Loosely based on Joseph Conrad’s Heart of Darkness, and personal accounts from soldiers who had recently returned from the war, the movie was originally conceived and written by John Milius and George Lucas, who intended to direct it. But because of delays, Lucas began preparing to film his space opera Star Wars (1977), and it eventually fell to his good friend and mentor, Frances Ford Coppola to direct it. Francis Coppola was already a successful filmmaker with The Godfather (1972) and The Godfather – Part II (1974), and used his own money to finance the new film.
Inspired by Werner Herzog’s Aguirre, Wrath of God (1972), and filmed entirely on location in the Philippines, Apocalypse Now is the story of an obsessed Special Forces marine, Captain Willard played by Martin Sheen, looking for a suicide mission. He is eventually entrusted with a top secret operation to find and terminate a rogue Colonel, played by Marlon Brando, who has set himself up as a warlord, fighting his own war in the jungles of Cambodia without any military authorization. Taking control of a group of young inexperienced soldiers, the Captain sets off in a gun boat that will take them on a journey up the Mekong River into the unknown regions, where the rebel Colonel Kurtz is believed to be hiding. Along the way, the group comes across all manner of surreal and hellish sights that comprise the Vietnam War experience.
The movie is stunningly filmed in epic style with dissolving montages, grand scale battle scenes and a psychedelic soundtrack of popular Doors tunes of the time, giving the move a surreal nightmarish feeling. It’s one of the most personal films by director Francis Ford Coppola who took his family to the Philippines and spent more than a year there while filming and writing the movie. During this time his wife filmed a great deal of behind the scenes footage about their experiences and eventually released it as an acclaimed ‘making of’ documentary called Hearts of Darkness: A Filmmaker’s Apocalypse (1991).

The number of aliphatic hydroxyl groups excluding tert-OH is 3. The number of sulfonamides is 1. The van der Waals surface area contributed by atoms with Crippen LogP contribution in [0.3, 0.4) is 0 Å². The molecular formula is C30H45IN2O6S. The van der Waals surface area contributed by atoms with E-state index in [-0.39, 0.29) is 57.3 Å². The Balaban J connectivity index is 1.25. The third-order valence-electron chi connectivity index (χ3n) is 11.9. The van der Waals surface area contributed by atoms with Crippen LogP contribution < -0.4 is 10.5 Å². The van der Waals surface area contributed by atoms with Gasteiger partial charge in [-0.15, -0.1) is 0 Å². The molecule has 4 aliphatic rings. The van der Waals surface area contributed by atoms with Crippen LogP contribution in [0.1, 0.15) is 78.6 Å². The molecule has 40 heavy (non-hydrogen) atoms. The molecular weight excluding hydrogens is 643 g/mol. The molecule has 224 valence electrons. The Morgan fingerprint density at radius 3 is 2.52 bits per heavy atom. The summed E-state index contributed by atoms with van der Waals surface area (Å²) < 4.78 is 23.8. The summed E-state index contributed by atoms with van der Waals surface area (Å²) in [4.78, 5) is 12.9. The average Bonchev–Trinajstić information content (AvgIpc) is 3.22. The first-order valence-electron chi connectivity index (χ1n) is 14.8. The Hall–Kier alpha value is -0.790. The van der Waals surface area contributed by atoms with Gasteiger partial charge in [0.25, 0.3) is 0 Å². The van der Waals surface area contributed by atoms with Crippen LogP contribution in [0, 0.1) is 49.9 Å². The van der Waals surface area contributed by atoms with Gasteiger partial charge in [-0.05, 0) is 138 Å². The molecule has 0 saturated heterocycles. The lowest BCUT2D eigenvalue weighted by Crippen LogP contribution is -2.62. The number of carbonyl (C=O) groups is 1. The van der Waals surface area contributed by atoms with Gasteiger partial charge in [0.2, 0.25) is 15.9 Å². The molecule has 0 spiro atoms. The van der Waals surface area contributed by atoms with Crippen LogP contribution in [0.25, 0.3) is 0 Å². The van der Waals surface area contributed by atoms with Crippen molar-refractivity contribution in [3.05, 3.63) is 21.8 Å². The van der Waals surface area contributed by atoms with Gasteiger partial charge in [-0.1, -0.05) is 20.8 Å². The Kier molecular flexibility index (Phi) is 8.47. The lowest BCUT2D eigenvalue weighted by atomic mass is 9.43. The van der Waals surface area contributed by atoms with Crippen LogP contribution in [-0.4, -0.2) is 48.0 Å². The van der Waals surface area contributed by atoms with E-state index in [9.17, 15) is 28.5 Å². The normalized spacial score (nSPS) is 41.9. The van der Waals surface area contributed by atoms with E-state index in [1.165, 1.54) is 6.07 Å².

A longer re-edited version of the film with deleted scenes restored was released in 2001, adding an additional 49 minutes to the film and was retitled Apocalypse Now Redux. This longer and more complete version is well worth seeing and was praised for improving on a film already considered a masterpiece by many and Frances Coppola’s magnum opus.
Considered to be one of the most iconic war films of all time and a masterpiece of unforgettable images depicting the horrors of war, it’s a visceral cinematic experience that was as chaotic and difficult to make as the chaos depicted in the film and set the standard for later films about Vietnam like Platoon (1986), Full Metal Jacket (1987), Hamburger Hill (1987), The Hanoi Hilton (1987), 84 Charlie MoPic (1989) and Casualties of War (1989).
The Vietnam War was the first highly visible war being covered by the media in graphic detail on television news, and films about Vietnam have become a popular subgenre within the war film genre. Well know master filmmakers like Stanley Kubrick, Oliver Stone and Brian De Palma all weighed into the Vietnam War experience with their own films in the 1980s. As more details of the brutality of that war began to surface, filmmakers became interested in exposing the post war trauma suffered by returning service men in movies like Birdy (1984), Jacknife (1989) and Born on the Fourth of July (1989).